Want to retire young? Believe it or not, you already know how it is done

15 thoughts on “Want to retire young? Believe it or not, you already know how it is done”

  1. Yes reason definitely helped break into the FI/RE mindset. I’ve never been a spendy pants by definition, but I was much more lax in my spending in the past. When I moved to NYC, I saw the spendy pants galore with everyone eating out multiple times a day, brunching, drinks, etc. I decided to use my higher pay in a high COL to boost my savings rate. I was able to sell my car and dramatically reduce my cost of living by making a few sacrifices. Sure it would be really nice to have my car in the city for when I wanted to travel outside the city but my reason decided the $400/month to park it here, the insurance, etc. was not worth it!

    1. Yep, it’s “Spendy McSpenderson” syndrome. And I was right there with ya, too.

      Good on you for getting rid of your car. Yeah, the cost of parking alone is outrageous enough to make the reliance on public transportation that much more appealing. Shesh, $400 a month is significantly more than we pay for gas and insurance for all three of our vehicles here in AZ (one being a motorcycle). Looks like you made a great decision.

      Thanks for your comment. I always appreciate the read. 🙂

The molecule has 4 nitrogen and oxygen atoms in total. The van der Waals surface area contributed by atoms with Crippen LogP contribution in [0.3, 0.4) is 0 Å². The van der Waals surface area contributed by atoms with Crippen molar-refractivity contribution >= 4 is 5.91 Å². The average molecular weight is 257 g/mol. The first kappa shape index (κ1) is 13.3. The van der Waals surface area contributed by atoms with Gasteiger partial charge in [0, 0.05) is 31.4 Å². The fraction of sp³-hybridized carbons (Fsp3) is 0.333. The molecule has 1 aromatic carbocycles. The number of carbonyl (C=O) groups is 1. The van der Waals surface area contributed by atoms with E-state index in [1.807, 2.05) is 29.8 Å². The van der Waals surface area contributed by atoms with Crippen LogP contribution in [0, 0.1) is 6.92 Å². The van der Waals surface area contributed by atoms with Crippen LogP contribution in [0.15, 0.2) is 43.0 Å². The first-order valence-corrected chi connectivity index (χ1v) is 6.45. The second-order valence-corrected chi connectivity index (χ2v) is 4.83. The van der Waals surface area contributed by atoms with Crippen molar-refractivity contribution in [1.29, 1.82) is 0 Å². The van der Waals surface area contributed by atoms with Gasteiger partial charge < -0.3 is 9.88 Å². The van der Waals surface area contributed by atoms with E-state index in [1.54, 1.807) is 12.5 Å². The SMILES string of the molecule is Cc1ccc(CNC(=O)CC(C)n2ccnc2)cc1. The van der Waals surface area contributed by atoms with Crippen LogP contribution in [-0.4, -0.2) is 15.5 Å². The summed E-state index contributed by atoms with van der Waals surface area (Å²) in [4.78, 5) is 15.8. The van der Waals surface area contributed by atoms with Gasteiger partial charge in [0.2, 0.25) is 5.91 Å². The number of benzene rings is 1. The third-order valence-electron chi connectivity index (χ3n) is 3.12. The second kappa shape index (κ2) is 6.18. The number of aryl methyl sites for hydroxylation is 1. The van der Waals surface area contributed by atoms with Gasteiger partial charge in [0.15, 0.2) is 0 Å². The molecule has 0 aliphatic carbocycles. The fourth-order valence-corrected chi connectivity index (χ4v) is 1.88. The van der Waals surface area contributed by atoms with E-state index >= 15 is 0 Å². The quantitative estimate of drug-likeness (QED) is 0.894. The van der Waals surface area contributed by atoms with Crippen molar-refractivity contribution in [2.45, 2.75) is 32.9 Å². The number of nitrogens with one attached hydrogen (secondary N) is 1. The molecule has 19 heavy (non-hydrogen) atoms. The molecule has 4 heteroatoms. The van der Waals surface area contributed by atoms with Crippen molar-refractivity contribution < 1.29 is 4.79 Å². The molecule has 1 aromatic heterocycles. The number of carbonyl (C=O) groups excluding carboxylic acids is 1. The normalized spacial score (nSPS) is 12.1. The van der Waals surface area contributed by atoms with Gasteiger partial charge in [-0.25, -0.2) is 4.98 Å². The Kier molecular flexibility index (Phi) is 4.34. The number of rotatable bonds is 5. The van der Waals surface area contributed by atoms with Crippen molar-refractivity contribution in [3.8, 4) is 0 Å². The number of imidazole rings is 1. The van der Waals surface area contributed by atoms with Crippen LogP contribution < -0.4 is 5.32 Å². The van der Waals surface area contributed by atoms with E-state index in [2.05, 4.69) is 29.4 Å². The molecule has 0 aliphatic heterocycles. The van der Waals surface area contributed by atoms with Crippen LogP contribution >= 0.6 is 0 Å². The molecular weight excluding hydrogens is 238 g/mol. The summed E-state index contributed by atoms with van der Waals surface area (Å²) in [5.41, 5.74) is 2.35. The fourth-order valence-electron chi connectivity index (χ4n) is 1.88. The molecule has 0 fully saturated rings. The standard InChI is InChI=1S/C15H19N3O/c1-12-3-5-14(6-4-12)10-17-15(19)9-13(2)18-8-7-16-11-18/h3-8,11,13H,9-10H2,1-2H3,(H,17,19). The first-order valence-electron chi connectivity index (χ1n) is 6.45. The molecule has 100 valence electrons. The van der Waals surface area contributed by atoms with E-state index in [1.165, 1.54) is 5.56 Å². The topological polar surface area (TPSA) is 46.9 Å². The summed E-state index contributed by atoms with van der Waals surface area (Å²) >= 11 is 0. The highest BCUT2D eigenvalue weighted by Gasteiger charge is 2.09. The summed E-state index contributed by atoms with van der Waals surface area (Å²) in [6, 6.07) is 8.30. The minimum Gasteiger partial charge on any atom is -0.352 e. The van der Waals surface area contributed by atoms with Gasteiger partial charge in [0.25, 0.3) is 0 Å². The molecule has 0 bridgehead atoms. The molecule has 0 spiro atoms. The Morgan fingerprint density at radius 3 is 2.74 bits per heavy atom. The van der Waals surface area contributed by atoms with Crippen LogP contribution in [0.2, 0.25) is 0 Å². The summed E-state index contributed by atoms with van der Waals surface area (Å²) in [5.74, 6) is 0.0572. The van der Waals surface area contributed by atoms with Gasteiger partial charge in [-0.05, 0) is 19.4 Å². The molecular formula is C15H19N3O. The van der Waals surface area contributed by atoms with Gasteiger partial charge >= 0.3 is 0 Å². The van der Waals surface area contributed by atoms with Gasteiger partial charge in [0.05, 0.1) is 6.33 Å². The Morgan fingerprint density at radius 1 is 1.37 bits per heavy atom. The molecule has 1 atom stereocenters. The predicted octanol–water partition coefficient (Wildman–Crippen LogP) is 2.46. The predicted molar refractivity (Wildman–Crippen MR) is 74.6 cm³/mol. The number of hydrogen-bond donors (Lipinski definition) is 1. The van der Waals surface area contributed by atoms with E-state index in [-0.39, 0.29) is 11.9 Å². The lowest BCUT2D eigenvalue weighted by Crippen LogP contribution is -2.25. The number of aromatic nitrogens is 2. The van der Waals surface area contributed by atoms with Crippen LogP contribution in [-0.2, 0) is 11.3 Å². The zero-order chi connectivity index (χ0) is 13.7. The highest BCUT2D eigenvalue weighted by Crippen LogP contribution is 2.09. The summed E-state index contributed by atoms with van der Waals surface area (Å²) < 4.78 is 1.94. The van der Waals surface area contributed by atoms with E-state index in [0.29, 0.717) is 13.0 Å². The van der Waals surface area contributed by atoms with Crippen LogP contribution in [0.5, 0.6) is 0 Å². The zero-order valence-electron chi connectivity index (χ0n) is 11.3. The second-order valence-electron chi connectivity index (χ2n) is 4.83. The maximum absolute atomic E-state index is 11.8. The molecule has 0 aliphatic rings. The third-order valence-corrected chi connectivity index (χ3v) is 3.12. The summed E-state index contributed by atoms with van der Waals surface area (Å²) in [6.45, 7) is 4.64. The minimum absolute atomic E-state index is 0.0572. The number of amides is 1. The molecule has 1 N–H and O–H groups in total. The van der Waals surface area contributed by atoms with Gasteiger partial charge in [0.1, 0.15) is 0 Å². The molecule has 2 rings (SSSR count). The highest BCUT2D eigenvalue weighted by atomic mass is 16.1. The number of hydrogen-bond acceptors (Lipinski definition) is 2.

2. I think some of the plan for early retirement bloggers is that we have chosen what’s important to us. I have a big screen TV, it’s really nice, but before that I had the same TV since I bought one in 2003. I didn’t put this TV on a credit card, I paid with cash. I didn’t upgrade to the entire movie/sports/online package, I downgraded to the internet and few local stations. I know missing a sports game or missing a favorite TV is nothing close to even the idea of Financial Independence and if choices like that will get me their, I might just go get my old college TV.

    I used the TV as an example but obviously the bigger the item ie the Big 3 (house, car, food) the faster you can reach FI or for that matter spend, choices are available to everyone, it just depends what’s important to you.

    1. Yep, I completely agree. Life is a series of trade-offs. Making the best decisions to support your goals is what accounts for success in my opinion. Most early retirement bloggers are doing just that, and kicking some serious ass in the process.

      Thanks for visiting!